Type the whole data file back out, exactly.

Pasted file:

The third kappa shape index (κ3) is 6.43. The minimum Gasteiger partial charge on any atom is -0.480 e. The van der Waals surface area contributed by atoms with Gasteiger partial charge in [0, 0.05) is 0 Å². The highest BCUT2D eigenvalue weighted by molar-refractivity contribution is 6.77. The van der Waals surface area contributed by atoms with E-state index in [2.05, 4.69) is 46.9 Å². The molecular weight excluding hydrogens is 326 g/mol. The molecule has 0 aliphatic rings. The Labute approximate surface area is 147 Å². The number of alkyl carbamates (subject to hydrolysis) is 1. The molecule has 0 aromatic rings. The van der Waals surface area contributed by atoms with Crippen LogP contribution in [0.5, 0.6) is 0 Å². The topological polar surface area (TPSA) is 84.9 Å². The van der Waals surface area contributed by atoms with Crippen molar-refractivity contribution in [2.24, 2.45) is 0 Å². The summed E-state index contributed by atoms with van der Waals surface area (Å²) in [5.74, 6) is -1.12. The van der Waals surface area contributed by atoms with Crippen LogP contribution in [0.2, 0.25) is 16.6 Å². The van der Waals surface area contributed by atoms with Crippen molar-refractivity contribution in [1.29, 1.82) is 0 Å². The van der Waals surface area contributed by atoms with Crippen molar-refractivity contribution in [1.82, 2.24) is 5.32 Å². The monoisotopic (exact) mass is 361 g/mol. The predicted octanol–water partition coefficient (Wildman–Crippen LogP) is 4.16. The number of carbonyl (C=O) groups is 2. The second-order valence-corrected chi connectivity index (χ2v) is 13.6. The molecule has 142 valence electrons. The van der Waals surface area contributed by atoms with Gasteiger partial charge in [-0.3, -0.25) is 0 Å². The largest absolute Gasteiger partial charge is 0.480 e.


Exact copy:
The third kappa shape index (κ3) is 6.43. The minimum Gasteiger partial charge on any atom is -0.480 e. The van der Waals surface area contributed by atoms with Gasteiger partial charge in [0, 0.05) is 0 Å². The highest BCUT2D eigenvalue weighted by molar-refractivity contribution is 6.77. The van der Waals surface area contributed by atoms with E-state index in [2.05, 4.69) is 46.9 Å². The molecular weight excluding hydrogens is 326 g/mol. The molecule has 0 aliphatic rings. The Labute approximate surface area is 147 Å². The number of alkyl carbamates (subject to hydrolysis) is 1. The molecule has 0 aromatic rings. The van der Waals surface area contributed by atoms with Crippen LogP contribution in [0.5, 0.6) is 0 Å². The topological polar surface area (TPSA) is 84.9 Å². The van der Waals surface area contributed by atoms with Crippen molar-refractivity contribution in [2.24, 2.45) is 0 Å². The summed E-state index contributed by atoms with van der Waals surface area (Å²) in [5.74, 6) is -1.12. The van der Waals surface area contributed by atoms with Crippen LogP contribution in [0.2, 0.25) is 16.6 Å². The van der Waals surface area contributed by atoms with Crippen molar-refractivity contribution in [1.29, 1.82) is 0 Å². The van der Waals surface area contributed by atoms with Crippen molar-refractivity contribution in [1.82, 2.24) is 5.32 Å². The monoisotopic (exact) mass is 361 g/mol. The predicted octanol–water partition coefficient (Wildman–Crippen LogP) is 4.16. The number of carbonyl (C=O) groups is 2. The second-order valence-corrected chi connectivity index (χ2v) is 13.6. The molecule has 142 valence electrons. The van der Waals surface area contributed by atoms with Gasteiger partial charge in [-0.3, -0.25) is 0 Å². The largest absolute Gasteiger partial charge is 0.480 e.